Sometimes you don’t want good, or clever, or funny. Sometimes you want weird. Sometimes, you want the cinematic equivalent of marching into your local convenience store with a raw chicken on each foot, screaming things about our benevolent lizard overlords. That’s why this list exists - to give you an instant shot of the weirdest shit you can watch on Netflix right now.
Some things here are gently strange, others barely watchable. There are obviously films that should be on this list, but they’re only available in certain countries. So, strictly speaking, you could watch David Cronenberg’s Naked Lunch on Netflix right now, but only if you have an account in Saint Kitts and Nevis. (Yeah, that’s actually a thing.)
The Strange Color of Your Body's Tears (UK)
Do you need anything more than the name? It conjures images of oozing fluids and lurid 70s Giallo films, when the only thing that mattered is how long and senseless the title was. (I’m looking at you, Four Flies on Grey Velvet.) In theory, this is a movie about a man searching for a his missing wife, but that’s too pithy a description for a film that feels more like having your eyes gouged by a unicorn horn. It’s the cinematic equivalent of opening a gloriously wrapped present to reveal a box full of used plasters and woodlice - it looks lovely, but the contents make zero sense and will leave you feeling quietly disgusted. And if you like the sound of that, check out Amer, too - another production written and directed by French filmmakers Hélène Cattet and Bruno Forzani.
Beyond the Black Rainbow (Canada)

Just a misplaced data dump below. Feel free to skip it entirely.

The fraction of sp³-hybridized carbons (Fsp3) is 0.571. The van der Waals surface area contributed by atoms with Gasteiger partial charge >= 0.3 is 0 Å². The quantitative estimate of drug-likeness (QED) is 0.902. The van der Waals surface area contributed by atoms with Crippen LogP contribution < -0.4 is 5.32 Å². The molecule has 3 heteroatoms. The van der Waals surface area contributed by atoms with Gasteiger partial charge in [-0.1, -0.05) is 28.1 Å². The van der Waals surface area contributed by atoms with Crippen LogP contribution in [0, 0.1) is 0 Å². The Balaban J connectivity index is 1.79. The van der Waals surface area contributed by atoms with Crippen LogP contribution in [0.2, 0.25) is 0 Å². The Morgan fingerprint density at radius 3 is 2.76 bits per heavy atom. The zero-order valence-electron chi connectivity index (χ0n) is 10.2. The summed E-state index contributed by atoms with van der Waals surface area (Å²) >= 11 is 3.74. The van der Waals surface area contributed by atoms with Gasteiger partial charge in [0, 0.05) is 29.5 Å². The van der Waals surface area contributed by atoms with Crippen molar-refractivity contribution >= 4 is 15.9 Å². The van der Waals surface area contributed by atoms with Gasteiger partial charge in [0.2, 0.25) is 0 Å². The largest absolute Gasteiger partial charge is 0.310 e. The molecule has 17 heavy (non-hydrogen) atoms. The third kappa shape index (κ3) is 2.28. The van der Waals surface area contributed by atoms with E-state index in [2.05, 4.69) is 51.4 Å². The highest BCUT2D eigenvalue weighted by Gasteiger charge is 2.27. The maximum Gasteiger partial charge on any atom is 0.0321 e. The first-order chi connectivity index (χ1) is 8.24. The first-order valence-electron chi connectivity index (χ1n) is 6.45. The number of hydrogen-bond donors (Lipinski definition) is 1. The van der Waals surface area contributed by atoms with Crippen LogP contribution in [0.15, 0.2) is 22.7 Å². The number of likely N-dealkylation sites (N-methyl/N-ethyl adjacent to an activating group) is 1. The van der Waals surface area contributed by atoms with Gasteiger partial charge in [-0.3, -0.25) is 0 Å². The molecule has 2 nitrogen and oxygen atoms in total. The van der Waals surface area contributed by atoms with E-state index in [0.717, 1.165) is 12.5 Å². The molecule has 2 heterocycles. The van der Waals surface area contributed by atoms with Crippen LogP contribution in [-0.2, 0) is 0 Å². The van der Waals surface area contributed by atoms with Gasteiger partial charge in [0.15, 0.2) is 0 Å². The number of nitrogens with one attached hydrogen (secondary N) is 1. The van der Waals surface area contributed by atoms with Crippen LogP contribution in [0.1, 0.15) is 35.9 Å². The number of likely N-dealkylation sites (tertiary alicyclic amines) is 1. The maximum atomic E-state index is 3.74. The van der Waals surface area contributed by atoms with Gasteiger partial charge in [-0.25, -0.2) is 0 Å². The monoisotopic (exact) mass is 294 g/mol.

Let’s ignoring for a moment that a black rainbow wouldn’t be a rainbow at all, and try to simplify things. Beyond the Black Rainbow is a film about heavily drugged woman trying to escape from a secluded commune. There’s muddled logic to what’s happening, but it’s still a throbbing, chaotic, nightmare, that exists just to mess with audience heads. It’s a compliment to say that director Panos Cosmatos feels like the bastard child of David Lynch, David Cronenberg and Jean-Pierre Jeunet, and it makes this more than just art-house guff. That said, there are still moments that feel like watching a lava lamp full of suspicious bodily fluids. Which is nice, if you like that sort of thing.
A Girl Walks Home Alone At Night (US)
A Girl Walks Home Alone At Night is a black and white fever dream about a shadowy, skateboarding vampire who preys on evil men. It’s been described as the first (and almost certainly last) ‘Iranian Vampire Western’. As well as the Spaghetti Western influence, Ana Lily Amirpour’s directorial debut is a rich genre casserole of graphic novels, horror and Iranian New Wave cinema. It’s weird, compelling and ghoulishly beautiful - hard to experience, but impossible to ignore. Now stop reading about it and go and watch it.
He Never Died (UK, US, Canada)